Using the FindBugs™ Eclipse plugin
Table of Contents
- Using the Plugin
- Extending the Eclipse Plugin (since 2.0.0)
- Troubleshooting The FindBugs Eclipse plugin allows FindBugs to be used within the Eclipse IDE. The FindBugs Eclipse plugin was generously contributed by Peter Friese. Phil Crosby and Andrey Loskutov contributed major improvements to the plugin.
To use the FindBugs Plugin for Eclipse, you need Eclipse 3.3 or later, and JRE/JDK 1.5 or later.
We provide update sites that allow you to automatically install FindBugs into Eclipse and also query and install updates. There are three different update sites
FindBugs Eclipse update sites
Only provides official releases of FindBugs.
Provides official releases and release candidates of FindBugs.
Provides the daily build of FindBugs. No testing other than that it compiles.
You can also manually download the plugin from the following link: http://prdownloads.sourceforge.net/findbugs/edu.umd.cs.findbugs.plugin.eclipse_126.96.36.19950306.zip?download. Extract it in Eclipse's "plugins" subdirectory. (So <eclipse_install_dir>/plugins/edu.umd.cs.findbugs.plugin.eclipse_188.8.131.5250306/findbugs.png should be the path to the FindBugs logo.)
Once the plugin is extracted, start Eclipse and choose Help → About Eclipse Platform → Plug-in Details. You should find a plugin called "FindBugs Plug-in" provided by "FindBugs Project".
3. Using the Plugin
To get started, right click on a Java project in Package Explorer, and select the option labeled "Find Bugs". FindBugs will run, and problem markers (displayed in source windows, and also in the Eclipse Problems view) will point to locations in your code which have been identified as potential instances of bug patterns.
You can also run FindBugs on existing java archives (jar, ear, zip, war etc). Simply create an empty Java project and attach archives to the project classpath. Having that, you can now right click the archive node in Package Explorer and select the option labeled "Find Bugs". If you additionally configure the source code locations for the binaries, FindBugs will also link the generated warnings to the right source files.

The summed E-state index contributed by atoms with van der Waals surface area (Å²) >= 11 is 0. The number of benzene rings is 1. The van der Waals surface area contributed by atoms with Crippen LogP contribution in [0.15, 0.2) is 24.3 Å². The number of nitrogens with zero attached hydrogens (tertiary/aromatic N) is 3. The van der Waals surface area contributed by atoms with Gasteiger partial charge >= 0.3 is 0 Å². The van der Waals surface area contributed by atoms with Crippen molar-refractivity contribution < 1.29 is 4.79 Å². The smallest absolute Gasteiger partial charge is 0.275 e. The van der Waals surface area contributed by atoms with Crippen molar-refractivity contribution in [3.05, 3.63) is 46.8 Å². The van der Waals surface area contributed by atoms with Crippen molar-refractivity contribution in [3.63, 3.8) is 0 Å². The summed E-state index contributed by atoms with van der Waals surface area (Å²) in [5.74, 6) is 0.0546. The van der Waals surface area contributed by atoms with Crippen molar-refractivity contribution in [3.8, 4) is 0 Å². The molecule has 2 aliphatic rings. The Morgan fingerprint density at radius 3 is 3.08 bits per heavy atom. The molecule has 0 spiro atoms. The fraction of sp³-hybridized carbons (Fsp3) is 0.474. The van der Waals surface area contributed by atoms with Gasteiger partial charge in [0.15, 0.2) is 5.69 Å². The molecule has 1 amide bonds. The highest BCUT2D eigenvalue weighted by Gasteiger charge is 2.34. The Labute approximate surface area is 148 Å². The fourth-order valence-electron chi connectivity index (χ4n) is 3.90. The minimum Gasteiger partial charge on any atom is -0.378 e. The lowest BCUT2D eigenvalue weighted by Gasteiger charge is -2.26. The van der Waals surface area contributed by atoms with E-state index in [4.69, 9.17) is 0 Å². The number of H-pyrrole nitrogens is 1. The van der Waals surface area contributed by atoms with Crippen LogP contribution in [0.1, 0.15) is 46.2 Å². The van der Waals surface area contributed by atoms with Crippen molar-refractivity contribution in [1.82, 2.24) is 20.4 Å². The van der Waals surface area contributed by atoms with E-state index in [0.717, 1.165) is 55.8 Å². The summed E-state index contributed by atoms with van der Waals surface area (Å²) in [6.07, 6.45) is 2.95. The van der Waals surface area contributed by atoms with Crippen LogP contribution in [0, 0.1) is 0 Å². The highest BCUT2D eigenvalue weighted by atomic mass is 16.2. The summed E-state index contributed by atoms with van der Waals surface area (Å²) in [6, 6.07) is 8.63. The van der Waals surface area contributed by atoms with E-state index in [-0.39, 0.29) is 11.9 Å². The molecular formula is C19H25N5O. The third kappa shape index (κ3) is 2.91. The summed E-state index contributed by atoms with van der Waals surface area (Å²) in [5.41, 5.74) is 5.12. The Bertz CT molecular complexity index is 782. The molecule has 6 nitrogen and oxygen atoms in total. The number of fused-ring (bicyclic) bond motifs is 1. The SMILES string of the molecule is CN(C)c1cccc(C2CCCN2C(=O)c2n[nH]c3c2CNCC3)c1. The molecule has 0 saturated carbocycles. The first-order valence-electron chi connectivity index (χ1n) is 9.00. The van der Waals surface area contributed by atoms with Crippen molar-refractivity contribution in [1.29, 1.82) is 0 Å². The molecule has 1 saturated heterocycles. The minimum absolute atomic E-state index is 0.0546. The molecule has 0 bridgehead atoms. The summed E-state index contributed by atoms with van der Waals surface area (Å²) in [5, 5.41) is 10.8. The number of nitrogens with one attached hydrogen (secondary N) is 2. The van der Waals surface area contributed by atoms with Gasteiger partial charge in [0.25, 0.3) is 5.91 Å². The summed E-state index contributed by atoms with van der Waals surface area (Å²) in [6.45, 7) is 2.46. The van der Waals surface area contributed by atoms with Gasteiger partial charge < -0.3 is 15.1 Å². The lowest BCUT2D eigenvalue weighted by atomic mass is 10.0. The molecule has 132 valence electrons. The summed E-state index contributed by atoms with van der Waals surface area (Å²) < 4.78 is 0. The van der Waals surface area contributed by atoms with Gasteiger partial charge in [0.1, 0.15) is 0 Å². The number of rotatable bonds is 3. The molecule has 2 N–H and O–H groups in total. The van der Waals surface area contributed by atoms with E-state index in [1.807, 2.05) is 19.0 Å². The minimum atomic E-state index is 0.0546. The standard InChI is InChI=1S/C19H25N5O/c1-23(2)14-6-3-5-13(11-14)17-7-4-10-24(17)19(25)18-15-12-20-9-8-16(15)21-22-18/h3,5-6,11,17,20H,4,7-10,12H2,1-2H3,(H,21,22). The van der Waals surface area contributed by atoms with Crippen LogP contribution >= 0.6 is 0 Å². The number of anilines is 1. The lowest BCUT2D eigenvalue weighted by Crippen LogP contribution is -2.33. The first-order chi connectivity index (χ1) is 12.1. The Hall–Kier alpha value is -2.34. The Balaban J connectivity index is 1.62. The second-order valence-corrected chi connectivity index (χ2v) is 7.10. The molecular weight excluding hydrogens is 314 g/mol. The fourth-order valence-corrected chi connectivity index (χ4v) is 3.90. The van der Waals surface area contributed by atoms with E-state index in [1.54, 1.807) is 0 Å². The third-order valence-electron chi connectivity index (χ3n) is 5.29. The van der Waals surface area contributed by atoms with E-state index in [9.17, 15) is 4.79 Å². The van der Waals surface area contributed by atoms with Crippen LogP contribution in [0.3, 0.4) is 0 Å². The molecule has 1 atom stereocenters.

You may customize how FindBugs runs by opening the Properties dialog for a Java project, and choosing the "Findbugs" property page. Options you may choose include:
Enable or disable the "Run FindBugs Automatically" checkbox. When enabled, FindBugs will run every time you modify a Java class within the project.
Choose minimum warning priority and enabled bug categories. These options will choose which warnings are shown. For example, if you select the "Medium" warning priority, only Medium and High priority warnings will be shown. Similarly, if you uncheck the "Style" checkbox, no warnings in the Style category will be displayed.
Select detectors. The table allows you to select which detectors you want to enable for your project.
4. Extending the Eclipse Plugin (since 2.0.0)
Eclipse plugin supports contribution of custom FindBugs detectors (see also AddingDetectors.txt for more information). There are two ways to contribute custom plugins to the Eclipse:
Existing standard FindBugs detector packages can be configured via Window → Preferences → Java → FindBugs → Misc. Settings → Custom Detectors. Simply specify there locations of any additional plugin libraries.
The benefit of this solution is that already existing detector packages can be used "as is", and that you can quickly verify the quality of third party detectors. The drawback is that you have to apply this settings in each new Eclipse workspace, and this settings can't be shared between team members.
It is possible to contribute custom detectors via standard Eclipse extensions mechanism.
Please check the documentation of the findBugsEclipsePlugin/schema/detectorPlugins.exsd extension point how to update the plugin.xml. Existing FindBugs detector plugins can be easily "extended" to be full featured FindBugs AND Eclipse detector plugins. Usually you only need to add META-INF/MANIFEST.MF and plugin.xml to the jar and update your build scripts to not to override the MANIFEST.MF during the build.
The benefit of this solution is that for given (shared) Eclipse installation each team member has exactly same detectors set, and there is no need to configure anything anymore. The (really small) precondition is that you have to convert your existing detectors package to the valid Eclipse plugin. You can do this even for third-party detector packages. Another major differentiator is the ability to extend the default FindBugs classpath at runtime with required third party libraries (see AddingDetectors.txt for more information).
This section lists common problems with the plugin and (if known) how to resolve them.
If you see OutOfMemory error dialogs after starting FindBugs analysis in Eclipse, please increase JVM available memory: change eclipse.ini and add the lines below to the end of the file:
Important: the configuration arguments starting with the line "-vmargs" must be last lines in the eclipse.ini file, and only one argument per line is allowed!
If you do not see any FindBugs problem markers (in your source windows or in the Problems View), you may need to change your Problems View filter settings. See http://findbugs.sourceforge.net/FAQ.html#q7 for more information.